Playing the game of IQ testing in England and Denmark in the 1950s and 1960s - A Socio-Material perspective

Frederik Forrai Ørskov, Christian Ydesen

Research output: Contribution to journalJournal articleResearchpeer-review

Abstract

The promotion of performance measurement and international largescale
assessments (ILSAs) is often explained in terms of the rise and
expansion of the neoliberal thought collective; in other words, testing
constitutes a core component of neoliberal education reform. A less
well-known feature of the neoliberal regime is its numerous precursors
and antecedents in the 19th and 20th centuries. This article provides a
study of such historical precursors in the treatment of children seen as
‘mentally defective’ in two emerging welfare states, namely Denmark
in the interwar period and England in the immediate post-war era.
Based on the records of municipal educational psychology offices
in Denmark and the Birmingham Special Schools After-Care
Subcommittee respectively, we argue that IQ testing and othermetrics
were integral to efforts at universalising treatments in the fledgling
welfare states; but that the nature of such testing, numbers, and
metrics components left them open to being gamed by various
involved actors, meaning that the very instruments which were implemented
to underpin the ideal of the universalistic welfare state to a
certain extent worked to undermine it. In a similar fashion, the contemporary
neoliberal education regime might face challenges from
the metrics so intrinsic to its modus operandi.
Original languageEnglish
JournalOxford Review of Education
Volume44
Issue number5
Pages (from-to)599-615
Number of pages16
ISSN0305-4985
DOIs
Publication statusPublished - 21 Sep 2018

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Denmark
welfare state
regime
educational psychology
performance measurement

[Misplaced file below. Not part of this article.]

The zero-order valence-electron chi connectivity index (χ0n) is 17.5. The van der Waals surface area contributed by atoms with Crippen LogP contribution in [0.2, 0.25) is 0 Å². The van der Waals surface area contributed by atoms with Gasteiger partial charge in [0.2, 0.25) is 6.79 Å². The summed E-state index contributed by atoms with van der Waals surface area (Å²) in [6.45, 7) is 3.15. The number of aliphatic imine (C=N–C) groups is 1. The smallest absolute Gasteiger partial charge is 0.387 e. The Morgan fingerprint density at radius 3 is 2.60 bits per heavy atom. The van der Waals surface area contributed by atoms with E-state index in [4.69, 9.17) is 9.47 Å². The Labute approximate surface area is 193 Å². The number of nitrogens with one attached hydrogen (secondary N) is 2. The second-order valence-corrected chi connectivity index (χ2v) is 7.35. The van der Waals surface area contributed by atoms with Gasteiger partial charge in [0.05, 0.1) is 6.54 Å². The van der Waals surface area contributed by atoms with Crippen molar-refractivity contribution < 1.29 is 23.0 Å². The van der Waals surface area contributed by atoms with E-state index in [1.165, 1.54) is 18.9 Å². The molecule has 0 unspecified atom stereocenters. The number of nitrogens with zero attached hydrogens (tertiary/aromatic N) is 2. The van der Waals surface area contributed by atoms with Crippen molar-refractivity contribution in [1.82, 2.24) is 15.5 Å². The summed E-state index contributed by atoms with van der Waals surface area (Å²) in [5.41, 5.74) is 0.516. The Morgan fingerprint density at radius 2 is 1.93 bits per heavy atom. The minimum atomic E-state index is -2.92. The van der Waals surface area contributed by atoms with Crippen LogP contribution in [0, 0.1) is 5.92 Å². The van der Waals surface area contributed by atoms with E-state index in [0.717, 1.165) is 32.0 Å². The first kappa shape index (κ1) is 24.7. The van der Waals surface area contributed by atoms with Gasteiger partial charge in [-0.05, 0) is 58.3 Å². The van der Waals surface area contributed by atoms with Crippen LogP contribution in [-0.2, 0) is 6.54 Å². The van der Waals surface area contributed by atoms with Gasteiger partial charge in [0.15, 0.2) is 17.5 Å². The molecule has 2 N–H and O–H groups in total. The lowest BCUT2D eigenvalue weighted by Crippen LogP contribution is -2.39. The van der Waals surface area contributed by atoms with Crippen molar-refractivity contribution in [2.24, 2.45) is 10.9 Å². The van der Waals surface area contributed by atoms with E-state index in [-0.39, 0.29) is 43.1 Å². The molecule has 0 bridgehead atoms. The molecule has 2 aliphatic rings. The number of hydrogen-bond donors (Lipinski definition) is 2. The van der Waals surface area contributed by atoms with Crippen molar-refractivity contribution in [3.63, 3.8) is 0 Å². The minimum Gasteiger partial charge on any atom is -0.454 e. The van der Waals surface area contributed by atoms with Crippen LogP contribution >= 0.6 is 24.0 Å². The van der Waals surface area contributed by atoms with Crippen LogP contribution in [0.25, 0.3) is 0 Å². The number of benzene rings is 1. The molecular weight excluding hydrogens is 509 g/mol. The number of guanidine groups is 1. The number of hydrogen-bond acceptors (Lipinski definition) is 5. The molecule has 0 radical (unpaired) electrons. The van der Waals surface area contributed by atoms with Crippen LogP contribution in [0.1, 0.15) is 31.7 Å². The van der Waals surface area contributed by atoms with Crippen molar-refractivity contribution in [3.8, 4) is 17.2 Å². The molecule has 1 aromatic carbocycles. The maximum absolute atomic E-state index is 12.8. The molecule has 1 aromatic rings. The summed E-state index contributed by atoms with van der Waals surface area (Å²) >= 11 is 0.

education
promotion
reform
school

Keywords

  • Metrics
  • IQ testing
  • history of education

Cite this

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title = "Playing the game of IQ testing in England and Denmark in the 1950s and 1960s - A Socio-Material perspective",
abstract = "The promotion of performance measurement and international largescaleassessments (ILSAs) is often explained in terms of the rise andexpansion of the neoliberal thought collective; in other words, testingconstitutes a core component of neoliberal education reform. A lesswell-known feature of the neoliberal regime is its numerous precursorsand antecedents in the 19th and 20th centuries. This article provides astudy of such historical precursors in the treatment of children seen as‘mentally defective’ in two emerging welfare states, namely Denmarkin the interwar period and England in the immediate post-war era.Based on the records of municipal educational psychology officesin Denmark and the Birmingham Special Schools After-CareSubcommittee respectively, we argue that IQ testing and othermetricswere integral to efforts at universalising treatments in the fledglingwelfare states; but that the nature of such testing, numbers, andmetrics components left them open to being gamed by variousinvolved actors, meaning that the very instruments which were implementedto underpin the ideal of the universalistic welfare state to acertain extent worked to undermine it. In a similar fashion, the contemporaryneoliberal education regime might face challenges fromthe metrics so intrinsic to its modus operandi.",
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Playing the game of IQ testing in England and Denmark in the 1950s and 1960s - A Socio-Material perspective. / Ørskov, Frederik Forrai; Ydesen, Christian.

In: Oxford Review of Education, Vol. 44, No. 5, 21.09.2018, p. 599-615.

Research output: Contribution to journalJournal articleResearchpeer-review

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